Text resize: A A
Change contrast

“North Macedonia has made a clear national decision”

An interview with Slavjanka Petrovska, minister of defence of North Macedonia. Interviewer: Jovan Gjorgovski.

May 4, 2023 - Jovan Gjorgovski Slavjanka Petrovska - Interviews

Minister of Defence of North Macedonia Slavjanka Petrovska together with the Defence Minister of Ukraine Oleksii Reznikov.

JOVAN GJORGOVSKI: You announced that North Macedonia will send 12 MI-24 helicopters, practically all the attack helicopters that the country has, to Ukraine. When do you expect that to happen and was the sending of military equipment also at the request of Ukraine?

SLAVJANKA PETROVSKA: Since the beginning of the unjustified Russian military aggression against independent Ukraine, North Macedonia has made a clear national decision, which is political and military support for Kyiv. And that decision was not made just because we are a member of NATO, but because in conditions when the democratic environment and security are threatened by the criminal behaviour of a state, when international law is violated, and basic human rights are violated, there is no other answer.

So far, we have made eight decisions on donating military equipment and armaments, and all of them were in response to Ukraine’s requests. Of course, we answered positively, based on the previous analysis and observations of the army’s general staff. According to this assessment it was concluded that the equipment and weapons that we own and that Ukraine needs are intended for renewal, i.e. modernisation. As a result, they can be donated without reducing the combat readiness of the Macedonian army.

The transportation has already started, and I hope that very soon the equipment will arrive in Ukraine and of course be put to use. This is not a way in which we want to intensify the war, but this is a way in which we want to help Ukraine to defend and preserve its sovereign and independent territory, to protect its people.

And we will continue to do that as long as Ukraine needs our support and help.

This is the second shipment of this kind to Ukraine after the country sent Sukhoi Su-25 planes. Will additional tanks or armoured vehicles be sent? What will the next aid package contain and are you coordinating a new package with your Ukrainian counterpart Minister Reznikov?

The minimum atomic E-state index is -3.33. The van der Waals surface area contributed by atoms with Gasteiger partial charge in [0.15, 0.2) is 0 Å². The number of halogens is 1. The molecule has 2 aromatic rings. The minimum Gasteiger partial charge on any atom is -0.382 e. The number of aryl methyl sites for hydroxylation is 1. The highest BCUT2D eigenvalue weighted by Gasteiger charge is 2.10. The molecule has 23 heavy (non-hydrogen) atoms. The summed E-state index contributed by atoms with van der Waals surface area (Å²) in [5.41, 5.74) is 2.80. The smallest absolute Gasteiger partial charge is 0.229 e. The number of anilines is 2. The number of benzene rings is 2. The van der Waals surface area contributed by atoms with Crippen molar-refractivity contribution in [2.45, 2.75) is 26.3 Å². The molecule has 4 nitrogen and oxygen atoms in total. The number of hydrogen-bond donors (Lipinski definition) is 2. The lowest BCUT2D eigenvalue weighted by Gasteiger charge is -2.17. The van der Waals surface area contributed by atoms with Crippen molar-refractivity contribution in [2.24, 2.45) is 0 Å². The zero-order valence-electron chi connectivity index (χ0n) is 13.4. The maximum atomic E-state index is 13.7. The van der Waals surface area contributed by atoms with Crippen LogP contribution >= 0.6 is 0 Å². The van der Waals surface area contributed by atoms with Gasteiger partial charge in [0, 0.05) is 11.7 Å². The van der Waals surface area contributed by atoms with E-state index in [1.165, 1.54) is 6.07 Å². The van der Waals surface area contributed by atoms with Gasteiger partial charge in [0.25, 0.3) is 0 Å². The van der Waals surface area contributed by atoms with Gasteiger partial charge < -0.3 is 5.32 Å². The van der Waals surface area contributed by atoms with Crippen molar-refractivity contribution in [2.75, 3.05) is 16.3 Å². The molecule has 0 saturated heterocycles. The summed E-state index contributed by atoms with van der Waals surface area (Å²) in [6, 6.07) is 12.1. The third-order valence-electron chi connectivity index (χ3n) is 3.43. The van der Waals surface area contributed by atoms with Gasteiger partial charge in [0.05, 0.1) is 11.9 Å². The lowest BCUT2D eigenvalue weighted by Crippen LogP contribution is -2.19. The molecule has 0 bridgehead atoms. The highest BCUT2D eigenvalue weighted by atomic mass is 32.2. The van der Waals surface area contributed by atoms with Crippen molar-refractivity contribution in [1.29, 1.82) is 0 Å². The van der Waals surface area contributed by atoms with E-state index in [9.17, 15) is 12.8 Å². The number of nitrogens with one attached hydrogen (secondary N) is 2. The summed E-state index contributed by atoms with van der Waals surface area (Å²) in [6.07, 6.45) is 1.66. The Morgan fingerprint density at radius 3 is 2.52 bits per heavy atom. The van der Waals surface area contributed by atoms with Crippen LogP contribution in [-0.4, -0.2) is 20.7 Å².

The goal of our donations is to be rational and efficient in support, and that is why, before a decision is made, consultations with the Ukrainian side and allies about what equipment and armaments are needed take place. Of course, we also look into the planning and realisation of transport. We do not want the donation to turn into a release of obsolete weapons that Ukraine does not need. On the contrary, we donated only what was requested.

Before the weapons are delivered, teams from the Ukrainian army check the condition of the equipment and then the formal procedure begins. The requests from the Ukrainian defence ministry are a priority for me and therefore they are implemented with care after a quick but thorough procedure. This will be the case in the future as well. The support will be there until Ukraine is freed and does not face terror.

What does Ukraine need the most right now?

Solidarity, support and help. And Ukraine gets exactly that. Ukraine has the support of the entire democratic world, including NATO members and partners. We are united and determined to help this country, because it has the right to defend itself. By helping Ukraine, we also protect the international order, in which there is no place for unilateral decisions that cause suffering every day. The whole world is witnessing the destruction of civilian infrastructure, the civilian casualties and the suffering of every single Ukrainian man and woman. Only when the world functions on the basis of international principles and rules will we be able to say that we live in an advanced, democratic, modern world where the life and safety of every single person is of the utmost importance.

How do you comment on the statement of the Russian foreign ministry that North Macedonia is making a big mistake by supporting Ukraine?

The biggest mistake here is Russia’s decision to attack a sovereign and independent state. There is no greater mistake than making the decision to kill civilians, especially children.

I regret that the Russian people, against their will, are hostage to the unreasonable policies of their president and his associates, and they are trying to escape from such policies, but look at what the regime is doing to all those who raise their voices against the unjustified war. And it is precisely because of such behaviour that the number of supporters of Ukraine increases and support is strengthened.